On This Page:
An introduction and discussion about Addison's Disease which is also known as hypo-adrenocorticism,
or adrenal gland insufficency.
About Other Metabolic Diseases On Other Pages:
Diseases of the Spleen
Bone Marrow Diseases
Immune Mediated Disease
Sex Hormone Diseases
There are two major forms of Addison’s disease:
Primary Addison’s is when the adrenal glands are unable to produce normal amounts of cortisol and other types of natural steroids needed for normal body function.
The most common reason for this is due to immune mediated damage to the glands.
Secondary Addison's disease is from failure of the pituitary gland in the brain to make a hormone called ACTH.
In normal patients, ACTH (adreno-corticotropic hormone) is used by the brain to regulate how much cortisol and other hormones are produced by the adrenal glands.
You will probably remember that adrenaline is part of the "fight or flight" process.
When in danger or action mode, our pituitary gland in the brain releases a lot of ACTH which stimulates the adrenal glands to release a lot of adrenaline and cortisol into the blood stream which turns down cell metabolism in organs systems not needed immediately for survival such as the GI tract, and over stimulates those organs needed for action such as the heart and muscles.
But, if there's something wrong with the pituitary gland (usually cancer), then either too little ACTH is produced causing Addison's disease or too much ACTH is produced causing Cushing's disease.
In Primary Addison's disease, the part of the adrenal glands that produce cortical steroids is diseased and not functioning well.
There may be no clinical signs of disease until 90% of the adrenal cortex has ceased to function.
The usual cause of the destruction of the adrenal glands is thought to be auto-immune...
for reasons we don't understand well,
the body's immune system attacks it own cells.
This occurs in other organs as well. In fact, many of our diseases are auto-immune type problems.
Another possible cause of Addison's Disease is from long term steroid therapy.
Another medication called Lysodren can also cause Addison's disease as a side effect.
Once we suspect your pet has Addison's Disease, there is no simple, cheap, in-clinic test to prove it, which is a nuisance, but there is a fairly straight forward test called an ACTH Stimulation test that is definitive.
ACTH will stimulate a normal adrenal gland to produce alot of cortisol. If very little cortisol is produced, then we know for certain that your pet has Primary Adrenal Gland Disease.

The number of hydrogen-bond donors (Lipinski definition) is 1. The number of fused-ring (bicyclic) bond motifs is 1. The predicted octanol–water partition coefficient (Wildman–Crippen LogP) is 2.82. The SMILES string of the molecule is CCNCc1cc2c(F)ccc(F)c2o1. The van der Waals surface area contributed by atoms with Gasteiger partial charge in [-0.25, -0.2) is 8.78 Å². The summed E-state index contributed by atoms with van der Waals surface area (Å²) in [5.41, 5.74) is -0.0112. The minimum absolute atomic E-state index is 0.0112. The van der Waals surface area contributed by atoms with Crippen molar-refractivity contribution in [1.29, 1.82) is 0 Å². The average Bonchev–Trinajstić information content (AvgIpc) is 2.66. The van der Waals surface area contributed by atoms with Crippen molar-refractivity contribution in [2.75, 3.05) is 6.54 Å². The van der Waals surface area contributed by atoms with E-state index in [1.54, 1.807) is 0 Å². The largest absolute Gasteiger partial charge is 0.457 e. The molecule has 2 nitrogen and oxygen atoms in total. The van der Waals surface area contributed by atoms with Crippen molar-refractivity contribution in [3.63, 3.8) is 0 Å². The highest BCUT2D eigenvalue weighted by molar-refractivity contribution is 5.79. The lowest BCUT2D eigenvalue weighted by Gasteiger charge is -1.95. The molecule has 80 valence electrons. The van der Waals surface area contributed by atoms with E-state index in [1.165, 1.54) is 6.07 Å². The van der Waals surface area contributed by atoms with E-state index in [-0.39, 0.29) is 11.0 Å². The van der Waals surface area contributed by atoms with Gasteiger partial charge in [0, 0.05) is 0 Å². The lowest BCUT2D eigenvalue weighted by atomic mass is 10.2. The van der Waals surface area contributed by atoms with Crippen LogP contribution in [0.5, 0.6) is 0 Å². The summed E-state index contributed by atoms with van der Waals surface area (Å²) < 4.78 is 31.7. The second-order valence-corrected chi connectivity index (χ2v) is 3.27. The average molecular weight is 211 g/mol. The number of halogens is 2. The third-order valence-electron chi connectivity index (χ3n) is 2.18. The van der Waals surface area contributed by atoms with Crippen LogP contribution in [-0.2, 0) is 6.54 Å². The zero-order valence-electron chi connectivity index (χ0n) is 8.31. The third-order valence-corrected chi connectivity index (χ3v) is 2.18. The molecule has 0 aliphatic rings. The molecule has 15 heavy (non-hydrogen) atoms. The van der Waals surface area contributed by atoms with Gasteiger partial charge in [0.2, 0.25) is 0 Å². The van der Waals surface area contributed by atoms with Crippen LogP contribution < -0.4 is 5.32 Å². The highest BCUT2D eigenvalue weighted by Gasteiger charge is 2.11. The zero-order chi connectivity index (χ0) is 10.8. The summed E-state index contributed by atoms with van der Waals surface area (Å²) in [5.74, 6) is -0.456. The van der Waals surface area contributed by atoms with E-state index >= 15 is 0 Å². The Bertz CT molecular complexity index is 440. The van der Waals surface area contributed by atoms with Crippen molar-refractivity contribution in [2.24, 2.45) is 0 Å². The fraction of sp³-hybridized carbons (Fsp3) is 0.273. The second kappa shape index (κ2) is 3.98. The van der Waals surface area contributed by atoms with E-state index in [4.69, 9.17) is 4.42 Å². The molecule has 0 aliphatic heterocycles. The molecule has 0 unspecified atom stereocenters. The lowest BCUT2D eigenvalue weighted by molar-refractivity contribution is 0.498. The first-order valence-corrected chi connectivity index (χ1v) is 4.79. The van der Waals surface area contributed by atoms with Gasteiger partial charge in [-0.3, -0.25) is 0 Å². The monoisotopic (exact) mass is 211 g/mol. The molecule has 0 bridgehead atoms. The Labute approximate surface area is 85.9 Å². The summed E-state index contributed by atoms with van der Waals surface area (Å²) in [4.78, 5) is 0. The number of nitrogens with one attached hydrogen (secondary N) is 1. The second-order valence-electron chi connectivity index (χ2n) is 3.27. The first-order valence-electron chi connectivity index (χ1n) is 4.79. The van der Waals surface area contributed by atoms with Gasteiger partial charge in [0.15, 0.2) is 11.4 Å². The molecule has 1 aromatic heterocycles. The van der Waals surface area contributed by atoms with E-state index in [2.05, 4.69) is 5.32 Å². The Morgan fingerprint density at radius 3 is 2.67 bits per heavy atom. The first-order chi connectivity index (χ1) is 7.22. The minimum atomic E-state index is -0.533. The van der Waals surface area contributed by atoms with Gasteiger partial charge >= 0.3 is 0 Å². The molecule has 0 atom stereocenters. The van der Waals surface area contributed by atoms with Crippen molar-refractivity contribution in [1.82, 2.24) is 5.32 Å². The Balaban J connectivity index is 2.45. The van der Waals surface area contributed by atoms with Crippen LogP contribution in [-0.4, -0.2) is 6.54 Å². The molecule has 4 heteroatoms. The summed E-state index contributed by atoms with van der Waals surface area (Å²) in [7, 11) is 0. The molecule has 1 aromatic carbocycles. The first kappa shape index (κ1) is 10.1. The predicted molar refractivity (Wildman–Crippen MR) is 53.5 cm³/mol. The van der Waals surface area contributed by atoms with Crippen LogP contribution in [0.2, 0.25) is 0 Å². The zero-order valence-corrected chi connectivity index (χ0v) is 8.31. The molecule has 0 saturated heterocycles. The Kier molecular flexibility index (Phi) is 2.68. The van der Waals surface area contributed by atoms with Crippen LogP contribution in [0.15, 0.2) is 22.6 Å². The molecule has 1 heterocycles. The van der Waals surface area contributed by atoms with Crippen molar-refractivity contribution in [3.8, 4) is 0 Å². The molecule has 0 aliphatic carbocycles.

Once a certain diagnosis is made, then life long treatment will be needed
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Addison's disease is when the adrenal glands produce inadequate levels of hormones. And that is what this page is about.
Basic Intro: The two adrenal glands in mammals are small but critical little organs located near the top of the kidneys sharing both the protective pad of fat tissue around each kidney and the rich blood supply the normally goes to the kidneys.
The adrenal glands produce steroidal hormones that we need for normal body functions. These include:
Epinephrine or Adrenaline which regulate our metabolism and when needed, our "fight or flight" response for survival or intense action.
Norepinephrine which regulates heart rate and nerve transmissions and is also involved in the "fight or flight" response.
Aldosterone which regulates the critical relationship between Na (sodium) and K (potassium) surrounding our cells.
Cortisol: Cortisol is one of the major hormones used by the body as a Drill Sergeant to tell most of the other organs when to do what and how high.
It regulates our sleep patterns or diurnal variation, our stress levels, our blood sugar levels and is associated with our reactions to pain, fear, trauma, and changes in temperature.
Cortisol affects our immune system and response to infection and inflammation.
It affects blood pressure, urine output and much more.
It's a building block molecule for other homones such as testosterone and estrogen which are also produced by the adrenal glands (most of the testosterone and estrogen or other sex hormones are made by the testicles or ovaries).
There are two major parts to the adrenal glands.
The inside tissue is called the medulla and produces the water based hormones like aldosterone that affect sodium and potassium levels. The medulla is more or less independent of the outer layer or cortex of the adrenal glands.